Delusions of Grandeur September 2016

Review: Bose Quiet Comfort 35.

The Bose Quiet Comfort 35 (QC35, hereafter) headphones can transform a shared space into an intimate one. When I listened to In the Night1, I could smell gin from the jazz club. The second movement—Adagio Sostenuto2—from Rachmaninoff’s Piano Concerto No. 2 transported me back to the Kennedy Center.

I’m crazy about headphones. I invest a lot—financially, and mentally—into the sound I thrust into my ears3. From writer, and performer, to studio mixer, the combined efforts of several artists are required to produce a single recording. I want equipment that respects their intentions.

The Bose were evaluated across technical and practical capabilities. I flexed their ability to: (1) resolve detail, (2) convey space and proximity—i.e., their soundstage, and (3) travel—particularly their comfort during extensive use.

The Bose perform extremely well, with subtle flaws that are outstripped by their convenience and comfort.


Latin percussion can make cheap headphones sound like a muddy pile of shit. Consider the opening track, Los Muertos Vivos Estan, from Thomas Newman’s Spectre score. You need definition to resolve the contact strikes on the bongo drums. This cannot come at the expense of presence at the lower end—required to feel the deep resonance of the djembes.

The QC35 sings, while Beats Solo 2 overwhelm me with bass, and my venerable B&O H6 underwhelm, without a separate amplifier. The QC35’s built-in EQ4 is doing some hefty processing, and I notice an edge if the volume is maxed.

Then again, the distorted guitars of the Black Keys—e.g., She’s Long Gone5 or Gold on the Ceiling6—sound terrific and detailed even at max volume. The dissonant, and electronic play right into the power band of the QC35’s equalizer. The opening to The Social Network score7, from Atticus Ross and Trent Reznor, epitomize this favoritism.

You can hear a slight midrange drop-off, if you’re paying attention. Two minutes into the opening8 of Lorne Balfe’s score for Terminator Genisys, the brass choir sounds muted and shallow underneath the heavy drum rhythms.

Still, the sound of the QC35s defy the missing wire.


Resolution is one thing, but headphones are often claustrophobic. The king of soundstage is the aforementioned Bang and Olufsen H6. The QC35s do not quite match them. While dinged in detail, I think the Bose have a greater sense of space with orchestral music9 because of a slightly aggressive bass response.

Michael Giacchino’s bombastic score for Jupiter Ascending10 is a personal favorite and was recorded at Abbey Roads studio. I Hate My Life wants to fill a room. The QC35s convey a massive, but balanced sound as the track crescendos into an enormous brass choir.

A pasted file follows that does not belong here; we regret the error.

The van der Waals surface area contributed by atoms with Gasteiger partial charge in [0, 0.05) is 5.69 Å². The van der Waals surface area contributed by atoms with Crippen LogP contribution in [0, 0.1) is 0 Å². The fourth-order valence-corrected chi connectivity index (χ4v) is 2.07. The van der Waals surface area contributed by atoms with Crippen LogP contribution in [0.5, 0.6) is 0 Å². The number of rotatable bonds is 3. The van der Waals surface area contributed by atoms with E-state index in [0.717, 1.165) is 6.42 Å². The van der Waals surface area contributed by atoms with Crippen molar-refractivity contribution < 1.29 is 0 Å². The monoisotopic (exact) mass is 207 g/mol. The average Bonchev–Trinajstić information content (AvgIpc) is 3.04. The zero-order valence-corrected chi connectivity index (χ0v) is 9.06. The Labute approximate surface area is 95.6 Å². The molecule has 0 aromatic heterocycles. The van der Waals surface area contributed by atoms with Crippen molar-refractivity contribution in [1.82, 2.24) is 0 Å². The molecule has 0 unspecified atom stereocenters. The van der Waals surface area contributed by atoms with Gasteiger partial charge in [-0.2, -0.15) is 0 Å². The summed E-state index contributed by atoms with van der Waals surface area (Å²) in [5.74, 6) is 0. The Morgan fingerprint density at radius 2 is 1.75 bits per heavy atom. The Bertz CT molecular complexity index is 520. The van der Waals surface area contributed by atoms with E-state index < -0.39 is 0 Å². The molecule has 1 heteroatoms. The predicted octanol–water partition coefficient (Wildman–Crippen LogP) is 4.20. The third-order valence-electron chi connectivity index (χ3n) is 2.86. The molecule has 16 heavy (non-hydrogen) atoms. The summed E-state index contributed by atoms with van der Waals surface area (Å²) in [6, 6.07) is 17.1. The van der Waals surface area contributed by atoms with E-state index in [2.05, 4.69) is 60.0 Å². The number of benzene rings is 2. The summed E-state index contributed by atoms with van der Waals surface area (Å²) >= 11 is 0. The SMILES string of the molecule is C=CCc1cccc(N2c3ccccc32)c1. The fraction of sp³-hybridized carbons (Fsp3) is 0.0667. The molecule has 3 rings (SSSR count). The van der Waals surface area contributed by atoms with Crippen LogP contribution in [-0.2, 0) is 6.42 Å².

Loud isn’t everything to a good soundstage. The QC35s perform quiet just as admirably. Consider The Constant from Giacchino’s score for LOST: Season 4. Felt piano, ukulele, and soft strings combine for an ethereal, romantic sound. It sounds like a distant dream—poised to sweep you off your feet—thanks to terrific noise cancelation on the Bose.

Sometimes, I want to sing it to the rafters. The QC35s crushes Hello from Adele’s album, 25. The noise cancelation is so good, you won’t hear yourself belting the lyrics11.

Comfort and Convenience.

The QC35s are comfortable—damn comfortable. There’s only two pairs of headphones I can wear without fatigue: the B&O H6 and the Bose QC35. I barely notice they’re on my head—even over my chunky eyeglasses.

There is no cord. When typing, you don’t play the stupid “where can I put the cord” game. Like my Beats Solo 2, the Bose sound as good unplugged, as they do plugged-in. Unfortunately, the Beats sound like shit either way and squeeze your head in a vise grip.

Finally, the QC35s ship with a travel-friendly hardshell case. Not the whimpy, felt soft case bullshit that B&O ships with $300 headphones. You could spend $50 to purchase a proper travel case for the B&O or buy the Bose for the same money.

Bottom Line.

If you want H6 sound12 without the cord, the QC35s get you closer than any other headphone sold today. And I’m talking really close.

For your convenience, here’s an Apple Music playlist of all the music linked in this review, plus a few others that didn’t make the final edit of this review13.

I bought mine from an Apple Store, in Limited Edition Midnight Blue and Gold. Buy them from Amazon using my get-rich affiliate code.

  1. Track 2 from Jazz is Now by Jon Batiste, 2013.

  2. I have many recordings of this piece—one of my current favorites is Lang Lang’s performance with the Mariinsky Theatre Orchestra.

  3. I’ve been a musician my entire life. Both of my parents are music lovers. My father infected me with an ear for the finer qualities of sound. I come by it honest.

  4. I’ve found no way to turn it off, but I suspect I wouldn’t prefer the results if I did.

  5. Track 5 from Brother by the Black Keys, 2010.

  6. Track 3 from El Camino by the Black Keys, 2011.

  7. I’m counting both Hand Covers Bruise and In Motion as the “opening” of the soundtrack. Both sound incredible.

  8. Fate and Hope from Terminator Genisys composed by Lorne Balfe, 2015.

  9. And I listen to a lot of orchestral music, which are recorded in large auditoriums, and concert halls.

  10. The score honestly deserves a better movie. If you only know Giacchino from Up or LOST, you owe it to yourself to listen to Jupiter Ascending.

  11. Your office mates will; Buyer beware.

  12. Purists are gonna kvetch about the H6’s needing amplification. Yes, properly amplified, the H6 will outperform the QC35s by a larger margin. However, I don’t know how I could amplify bluetooth headphones, so I compared the un-amplified H6 sound.

  13. 1,000 words and 13 footnotes wasn’t everything I had to say about these headphones. Believe it, or not.